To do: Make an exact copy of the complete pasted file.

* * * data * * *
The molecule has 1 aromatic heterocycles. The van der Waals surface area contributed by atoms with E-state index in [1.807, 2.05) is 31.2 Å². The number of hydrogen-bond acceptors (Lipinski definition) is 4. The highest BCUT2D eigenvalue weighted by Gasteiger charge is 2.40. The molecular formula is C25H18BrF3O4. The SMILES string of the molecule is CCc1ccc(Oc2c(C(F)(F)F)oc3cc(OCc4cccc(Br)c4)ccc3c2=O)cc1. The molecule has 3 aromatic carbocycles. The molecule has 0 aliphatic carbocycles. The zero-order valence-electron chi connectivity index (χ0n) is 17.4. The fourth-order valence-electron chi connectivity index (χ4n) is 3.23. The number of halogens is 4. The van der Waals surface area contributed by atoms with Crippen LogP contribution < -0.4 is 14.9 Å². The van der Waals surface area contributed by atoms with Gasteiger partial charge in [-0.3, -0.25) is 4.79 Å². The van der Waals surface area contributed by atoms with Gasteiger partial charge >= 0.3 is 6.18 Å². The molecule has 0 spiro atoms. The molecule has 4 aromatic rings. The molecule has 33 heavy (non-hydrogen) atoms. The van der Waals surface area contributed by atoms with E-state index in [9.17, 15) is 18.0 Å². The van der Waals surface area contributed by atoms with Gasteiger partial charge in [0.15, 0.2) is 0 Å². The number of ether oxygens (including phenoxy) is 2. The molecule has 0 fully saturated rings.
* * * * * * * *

The molecule has 1 aromatic heterocycles. The van der Waals surface area contributed by atoms with E-state index in [1.807, 2.05) is 31.2 Å². The number of hydrogen-bond acceptors (Lipinski definition) is 4. The highest BCUT2D eigenvalue weighted by Gasteiger charge is 2.40. The molecular formula is C25H18BrF3O4. The SMILES string of the molecule is CCc1ccc(Oc2c(C(F)(F)F)oc3cc(OCc4cccc(Br)c4)ccc3c2=O)cc1. The molecule has 3 aromatic carbocycles. The molecule has 0 aliphatic carbocycles. The zero-order valence-electron chi connectivity index (χ0n) is 17.4. The fourth-order valence-electron chi connectivity index (χ4n) is 3.23. The number of halogens is 4. The van der Waals surface area contributed by atoms with Crippen LogP contribution < -0.4 is 14.9 Å². The van der Waals surface area contributed by atoms with Gasteiger partial charge in [-0.3, -0.25) is 4.79 Å². The van der Waals surface area contributed by atoms with Gasteiger partial charge >= 0.3 is 6.18 Å². The molecule has 0 spiro atoms. The molecule has 4 aromatic rings. The molecule has 33 heavy (non-hydrogen) atoms. The van der Waals surface area contributed by atoms with E-state index in [9.17, 15) is 18.0 Å². The van der Waals surface area contributed by atoms with Gasteiger partial charge in [0.15, 0.2) is 0 Å². The number of ether oxygens (including phenoxy) is 2. The molecule has 0 fully saturated rings.